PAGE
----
* Crude inventories at highest ever in U.S. weigh on oil
* Libya's Zueitina port to resume oil loadings this week
* Investors eye data from euro zone, U.S. and China
* Coming up: U.S. non farm payrolls for April - 1230 GMT
By Florence Tan
SINGAPORE, May 2 Brent crude held steady below
$108 a barrel on Friday, on track for its steepest one-week
decline in four months, as rising supply from the U.S. and Libya
and a muted demand outlook in China dragged down oil prices.
Strong crude output in the United States pushed inventories
to another record high last week, while the global market could
see more oil coming out of Libya as the government resumed
operations at the eastern Zueitina port.
Investors are looking ahead to economic data from the United
States, the euro zone and China to gauge fuel demand outlook.
June Brent crude edged up 1 cent to $107.77 a barrel
by 0353 GMT after settling on Thursday at its lowest close since
April 11. U.S. crude was at $99.47 a barrel, up 5 cents,
set to post a second weekly fall.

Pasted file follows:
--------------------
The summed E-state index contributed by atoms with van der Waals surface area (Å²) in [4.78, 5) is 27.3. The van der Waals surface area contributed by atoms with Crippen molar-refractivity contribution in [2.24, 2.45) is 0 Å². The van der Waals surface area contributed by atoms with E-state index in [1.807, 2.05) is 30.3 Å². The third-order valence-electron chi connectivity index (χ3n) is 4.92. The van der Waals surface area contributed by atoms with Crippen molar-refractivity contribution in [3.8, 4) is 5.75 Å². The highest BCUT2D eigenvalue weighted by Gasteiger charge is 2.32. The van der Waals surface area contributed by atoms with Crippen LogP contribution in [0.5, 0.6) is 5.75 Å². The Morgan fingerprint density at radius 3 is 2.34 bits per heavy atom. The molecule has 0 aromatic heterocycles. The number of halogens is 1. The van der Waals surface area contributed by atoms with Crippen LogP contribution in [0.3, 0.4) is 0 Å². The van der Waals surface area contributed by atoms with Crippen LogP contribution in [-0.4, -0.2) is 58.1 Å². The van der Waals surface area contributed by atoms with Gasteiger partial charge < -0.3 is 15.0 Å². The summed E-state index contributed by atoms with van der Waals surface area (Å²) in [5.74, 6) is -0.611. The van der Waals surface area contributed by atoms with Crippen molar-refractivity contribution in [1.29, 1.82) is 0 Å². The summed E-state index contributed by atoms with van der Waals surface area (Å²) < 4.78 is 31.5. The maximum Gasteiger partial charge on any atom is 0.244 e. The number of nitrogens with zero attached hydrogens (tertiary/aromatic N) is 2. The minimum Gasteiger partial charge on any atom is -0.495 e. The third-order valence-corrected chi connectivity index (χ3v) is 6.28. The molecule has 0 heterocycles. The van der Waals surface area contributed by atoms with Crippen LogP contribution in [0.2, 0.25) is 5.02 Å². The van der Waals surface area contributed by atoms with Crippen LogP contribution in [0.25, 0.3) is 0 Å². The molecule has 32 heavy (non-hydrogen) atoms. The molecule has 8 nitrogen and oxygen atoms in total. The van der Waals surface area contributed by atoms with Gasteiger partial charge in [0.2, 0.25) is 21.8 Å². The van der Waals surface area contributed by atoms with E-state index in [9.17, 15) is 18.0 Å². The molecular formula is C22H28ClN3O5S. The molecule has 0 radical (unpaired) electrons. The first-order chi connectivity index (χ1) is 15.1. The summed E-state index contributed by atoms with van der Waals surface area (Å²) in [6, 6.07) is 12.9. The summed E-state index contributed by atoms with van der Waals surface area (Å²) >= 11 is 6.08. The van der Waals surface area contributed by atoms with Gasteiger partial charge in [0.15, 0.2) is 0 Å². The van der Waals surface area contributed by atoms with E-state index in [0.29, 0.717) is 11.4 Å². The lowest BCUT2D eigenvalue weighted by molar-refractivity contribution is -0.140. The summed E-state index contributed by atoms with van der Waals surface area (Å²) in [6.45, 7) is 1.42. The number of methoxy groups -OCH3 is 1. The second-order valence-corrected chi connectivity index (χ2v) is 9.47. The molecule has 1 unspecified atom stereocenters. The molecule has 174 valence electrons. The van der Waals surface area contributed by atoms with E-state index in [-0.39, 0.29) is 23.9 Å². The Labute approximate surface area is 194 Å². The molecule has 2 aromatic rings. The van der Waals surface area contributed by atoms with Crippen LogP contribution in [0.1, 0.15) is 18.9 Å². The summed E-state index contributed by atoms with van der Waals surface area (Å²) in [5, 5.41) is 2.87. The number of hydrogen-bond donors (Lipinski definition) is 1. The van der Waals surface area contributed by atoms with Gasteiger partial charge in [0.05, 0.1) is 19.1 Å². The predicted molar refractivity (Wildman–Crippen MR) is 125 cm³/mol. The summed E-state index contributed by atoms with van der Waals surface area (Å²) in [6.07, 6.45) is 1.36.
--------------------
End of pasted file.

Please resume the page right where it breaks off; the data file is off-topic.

Some analysts also see an easing of the risk premium built
into oil from the Ukraine crisis as investors turn their
attention back to fundamentals.
"It's the lowering of rhetoric out of eastern Europe over
the course of this week," said Michael McCarthy, chief
strategist at CMC Markets in Sydney. "Supply is now starting to
weigh on the complex and drag all of them down."
U.S. and European oil benchmarks tumbled mid-week after the
U.S. Energy Information Administration released data showing a
1.7-million-barrel rise in U.S. crude stocks to just shy of 400
million barrels last week. Crude stocks are at their highest
since the EIA started collecting data in 1982.
In Libya, state-run National Oil Corp (NOC) said on Thursday
that the Zueitina port was expected to load its first tanker of
crude since reopening after nearly ten months due to protests.
"Supply-wise, it's not so optimistic, because there is more
concrete evidence of Libya coming back," Phillips Futures
analyst Tan Chee Tat said.
Investors are awaiting manufacturing data from the euro zone
and non-farm payroll data from the United States later on
Friday. HSBC will release on Monday its final survey on China's
factory activity in April.
"These are likely to keep investors on the sidelines after a
not-so-good performance in yesterday's macro release," Tan said,
referring to China's official Purchasing Managers' Index on
Thursday. The reading showed a slight pick-up in factory
activity for April, although below economists' expectations.
U.S. employment likely rose at its fastest clip in five
months in April, according to a Reuters survey of economists.
Such a result would further confirm that world's largest economy
is back on track after a dismal winter.
(Editing by Tom Hogue)